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HPCS Scalable Synthetic Compact Applications


HPCS Scalable Synthetic Compact Applications #2

Graph Analysis 

Contributors: David A. Bader (Georgia Tech), John Feo (Cray), John Gilbert (UC Santa Barbara), Jeremy Kepner (MIT/LL), David Koester (Mitre), Eugene Loh (Sun Microsystems), Kamesh Madduri (Georgia Tech), Bill Mann (formerly of MIT/LL), Theresa Meuse (MIT/LL) 

Version History:

V2.2: Released 5 September 2007

V2.1: Released 1 November 2006

V2.0: Released 16 August 2006

V1.1: Released 10 January 2006 at the HPCS Productivity Meeting

V1.0: Released 30 March 2005  

Version 1.0 of this document was part of SSCA 2 Release 1.0, which was reviewed by members of the HPCS community. Its companion Executable Specification provided tested MATLAB/OCTAVE code, in both serial and MATLAB-MPI implementations. Version 1.1 had been reviewed by members of a broader HPC community and includes several clarifications and suggested parameter settings. Version 2.0's redesign primarily replaced the Scalable Data Generator with an improved power-law Graph Generator and changed the algorithm that was used for Graph Analysis in Kernel 4, to one that assessed each vertex's "betweenness centrality". Version 2.1 was updated to meet the accompanying Executable Specification, and the new companion Executable Specification provides tested serial-only MATLAB/OCTAVE code. Version 2.2 includes a synthetic two-dimensional torus generator that can be used to validate the betweenness centrality implementation.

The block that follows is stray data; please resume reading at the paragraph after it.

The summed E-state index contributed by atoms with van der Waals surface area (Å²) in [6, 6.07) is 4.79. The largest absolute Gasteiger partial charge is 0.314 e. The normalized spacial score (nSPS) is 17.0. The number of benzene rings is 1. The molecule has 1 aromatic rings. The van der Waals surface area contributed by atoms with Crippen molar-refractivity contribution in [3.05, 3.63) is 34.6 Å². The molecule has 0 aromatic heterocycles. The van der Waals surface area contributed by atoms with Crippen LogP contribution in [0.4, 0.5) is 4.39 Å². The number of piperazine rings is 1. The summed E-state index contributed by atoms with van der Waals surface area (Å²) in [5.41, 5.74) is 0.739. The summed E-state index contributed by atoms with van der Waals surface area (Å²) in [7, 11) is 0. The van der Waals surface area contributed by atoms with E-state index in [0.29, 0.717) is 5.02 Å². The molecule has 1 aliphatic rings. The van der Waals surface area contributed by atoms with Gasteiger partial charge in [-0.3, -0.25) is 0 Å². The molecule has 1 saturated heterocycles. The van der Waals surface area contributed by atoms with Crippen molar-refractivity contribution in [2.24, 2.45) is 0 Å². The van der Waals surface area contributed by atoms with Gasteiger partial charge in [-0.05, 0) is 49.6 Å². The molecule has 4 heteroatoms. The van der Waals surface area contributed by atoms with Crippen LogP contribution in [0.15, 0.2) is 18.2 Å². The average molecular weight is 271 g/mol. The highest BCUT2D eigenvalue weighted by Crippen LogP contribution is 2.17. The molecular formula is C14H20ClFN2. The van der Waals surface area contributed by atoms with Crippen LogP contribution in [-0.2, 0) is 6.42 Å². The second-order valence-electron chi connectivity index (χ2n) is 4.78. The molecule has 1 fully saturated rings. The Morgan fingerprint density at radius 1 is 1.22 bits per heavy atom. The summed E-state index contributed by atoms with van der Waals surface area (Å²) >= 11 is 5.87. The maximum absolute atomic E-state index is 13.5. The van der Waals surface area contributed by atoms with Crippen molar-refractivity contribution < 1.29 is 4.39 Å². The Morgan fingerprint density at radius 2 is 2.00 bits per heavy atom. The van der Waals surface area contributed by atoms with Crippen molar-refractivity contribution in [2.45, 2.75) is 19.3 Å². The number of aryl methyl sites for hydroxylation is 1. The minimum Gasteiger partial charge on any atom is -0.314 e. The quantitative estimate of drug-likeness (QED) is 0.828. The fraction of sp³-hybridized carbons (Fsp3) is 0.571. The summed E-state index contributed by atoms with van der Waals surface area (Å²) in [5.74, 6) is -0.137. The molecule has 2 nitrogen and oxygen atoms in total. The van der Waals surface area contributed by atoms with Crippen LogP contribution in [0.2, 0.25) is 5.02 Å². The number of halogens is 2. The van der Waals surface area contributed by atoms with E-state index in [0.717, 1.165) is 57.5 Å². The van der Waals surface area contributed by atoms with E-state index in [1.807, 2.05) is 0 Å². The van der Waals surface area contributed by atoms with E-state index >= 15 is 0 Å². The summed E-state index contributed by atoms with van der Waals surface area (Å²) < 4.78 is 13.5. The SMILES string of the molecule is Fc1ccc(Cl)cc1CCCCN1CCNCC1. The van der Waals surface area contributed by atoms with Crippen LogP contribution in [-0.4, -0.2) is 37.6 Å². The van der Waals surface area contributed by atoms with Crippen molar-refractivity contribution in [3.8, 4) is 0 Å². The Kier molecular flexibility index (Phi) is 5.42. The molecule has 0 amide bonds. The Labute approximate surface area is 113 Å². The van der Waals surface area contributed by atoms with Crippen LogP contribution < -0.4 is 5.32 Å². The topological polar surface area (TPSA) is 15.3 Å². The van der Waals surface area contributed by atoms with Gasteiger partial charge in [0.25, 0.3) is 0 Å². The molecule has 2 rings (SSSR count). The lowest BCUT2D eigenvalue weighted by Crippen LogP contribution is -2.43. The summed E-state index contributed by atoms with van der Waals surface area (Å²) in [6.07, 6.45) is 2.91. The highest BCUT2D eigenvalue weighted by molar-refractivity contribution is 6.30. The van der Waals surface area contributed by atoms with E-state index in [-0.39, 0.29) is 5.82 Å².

2.0 Brief Description of the Scalable Synthetic Compact Application (SSCA)